No…. Section 230 does not prohibit you from being responsible

There are three kinds of people who talk about Section 230: 1) Those who know the law and speak the truth, 2) Those who know the law, but lie, 3) Those who don’t know the law, and still spew stupidity.

I’m not going to try and separate the 2s from the 3s. I just want to spread the truth. But, once armed with the truth, would you dear readers please yell BULLSHIT at the 2s and 3s when you hear them speak?

A really brief overview: 47 USC Section 230 is the federal statute that provides legal immunity to online service providers for lawsuits based on content provided by third parties. Because of this law, if someone posts a defamatory comment on this blog, I am not liable for that content. Period. There are some very very narrow exceptions, which don’t warrant discussion for the purposes of this post — because we aren’t going to delve into nuance here.

I want to clear up one bit of bullshit that seems to continue to walk the earth, sort of like a legal bullshit zombie. The bullshit is the notion that if I delete ANY comments on this blog, then I lose my Section 230 immunity.

This comes to mind because this Friday, I had the pleasure of speaking at the Attorney At Blog conference. During that conference, a very nice lady “informed” the audience that her blog would delete problematic comments, but they couldn’t, lest they lose Section 230’s protection.

I felt like a dick having to correct her. But, I can’t let a room full of people leave dumber than they came in. If you come to a place for CLE credit, the least you should do is learn something true, right? Shockingly, she defended her position by saying that it was based on the advice of her attorney. I advised her to fire that attorney immediately.

Read the statutory language below:

(c) Protection for “Good Samaritan” blocking and screening of offensive material

(1) Treatment of publisher or speaker
No provider or user of an interactive computer service shall be treated as the publisher or speaker of any information provided by another information content provider.

(2) Civil liability
No provider or user of an interactive computer service shall be held liable on account of—
(A) any action voluntarily taken in good faith to restrict access to or availability of material that the provider or user considers to be obscene, lewd, lascivious, filthy, excessively violent, harassing, or otherwise objectionable, whether or not such material is constitutionally protected; or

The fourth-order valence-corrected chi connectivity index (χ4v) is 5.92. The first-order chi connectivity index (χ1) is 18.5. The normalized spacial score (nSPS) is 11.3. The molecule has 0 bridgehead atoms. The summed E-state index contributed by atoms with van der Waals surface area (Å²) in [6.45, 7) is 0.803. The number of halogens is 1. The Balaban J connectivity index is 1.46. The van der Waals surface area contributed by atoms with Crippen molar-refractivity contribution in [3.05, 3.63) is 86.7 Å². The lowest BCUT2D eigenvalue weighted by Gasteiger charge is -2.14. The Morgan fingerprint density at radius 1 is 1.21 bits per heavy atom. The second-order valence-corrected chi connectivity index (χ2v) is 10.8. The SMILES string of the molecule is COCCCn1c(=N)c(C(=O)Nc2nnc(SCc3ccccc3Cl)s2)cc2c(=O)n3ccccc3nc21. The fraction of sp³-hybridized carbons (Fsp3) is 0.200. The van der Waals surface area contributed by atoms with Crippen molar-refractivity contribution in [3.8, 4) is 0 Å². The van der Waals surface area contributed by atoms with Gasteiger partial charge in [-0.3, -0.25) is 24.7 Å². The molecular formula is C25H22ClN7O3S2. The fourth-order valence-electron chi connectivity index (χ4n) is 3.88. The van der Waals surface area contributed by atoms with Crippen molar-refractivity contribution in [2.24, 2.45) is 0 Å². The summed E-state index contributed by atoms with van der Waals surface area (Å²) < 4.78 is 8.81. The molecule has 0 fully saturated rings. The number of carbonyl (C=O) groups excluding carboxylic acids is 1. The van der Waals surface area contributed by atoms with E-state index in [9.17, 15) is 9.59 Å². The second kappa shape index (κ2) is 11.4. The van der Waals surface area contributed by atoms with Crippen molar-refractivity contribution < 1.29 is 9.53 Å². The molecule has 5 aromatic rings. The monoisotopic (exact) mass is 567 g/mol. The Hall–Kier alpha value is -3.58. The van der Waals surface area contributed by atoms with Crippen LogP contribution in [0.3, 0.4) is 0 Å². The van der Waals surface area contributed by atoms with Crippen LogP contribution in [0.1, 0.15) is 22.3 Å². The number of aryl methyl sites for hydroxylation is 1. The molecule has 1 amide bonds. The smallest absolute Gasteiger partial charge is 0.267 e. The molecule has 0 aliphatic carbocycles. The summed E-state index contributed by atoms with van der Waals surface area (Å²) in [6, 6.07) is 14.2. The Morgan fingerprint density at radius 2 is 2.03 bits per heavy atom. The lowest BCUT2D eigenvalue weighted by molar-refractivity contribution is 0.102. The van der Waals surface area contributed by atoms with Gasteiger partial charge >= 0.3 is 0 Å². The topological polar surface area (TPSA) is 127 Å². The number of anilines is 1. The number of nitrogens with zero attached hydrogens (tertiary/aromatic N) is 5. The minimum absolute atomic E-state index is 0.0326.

(B) any action taken to enable or make available to information content providers or others the technical means to restrict access to material described in paragraph (1) (emphasis added)

I do delete comments from time to time. If I notice them and they are “excessively violent” or “harassing” or “otherwise objectionable,” I delete them. Why? First, its my blog, so my fucking rules. You have a right to express yourself, but not necessarily here. Second, I have absolutely no doubt in my mind that I can delete one comment and leave 100 filthy, objectionable, harassing, defamatory, nasty, and brutish comments and still not be liable.

Section 230 has been a wonderful thing. It has allowed the Internet to grow, and allowed services like Facebook, Craigslist, Fling.com, Pissedconsumer.com, and any number of other fun websites to exist. It allows me to have a comments section on each post, without worrying about whether I’ll be liable for something posted there. It does foster free speech online. So hooray Section 230.

Despite the fact that Section 230 gives me the right to be arrogant when it comes to the comments on my blog, it does not prohibit me from being responsible. I know very well that Section 230 is not there because of any Constitutional mandate. It is an immunity from liability bestowed upon us by Congress — and what Congress gave us, Congress can take away. One day, I expect that Congress will take away Section 230 (at least in part).

Why?

Because we can’t have nice things… One day, it is going to be the wrong Senator’s daughter who gets a rape threat or defamed on a comment somewhere, and you’re going to see some rollback to the freedom that Section 230 has given us. And that will be too bad, because it didn’t need to be that way.

You see, lots of bloggers and tech companies realize that Section 230 does allow them to have their own rules – and they act responsibly in the face of that freedom. If someone posts a comment on my blog saying that they are going to rip a woman’s eyes out and fuck the eye sockets (a threat lobbed at the nice lady who was misinformed about Section 230) then by the power of The Dude, I will delete that comment (and ban the commenter forever)MJR Dudeist Minster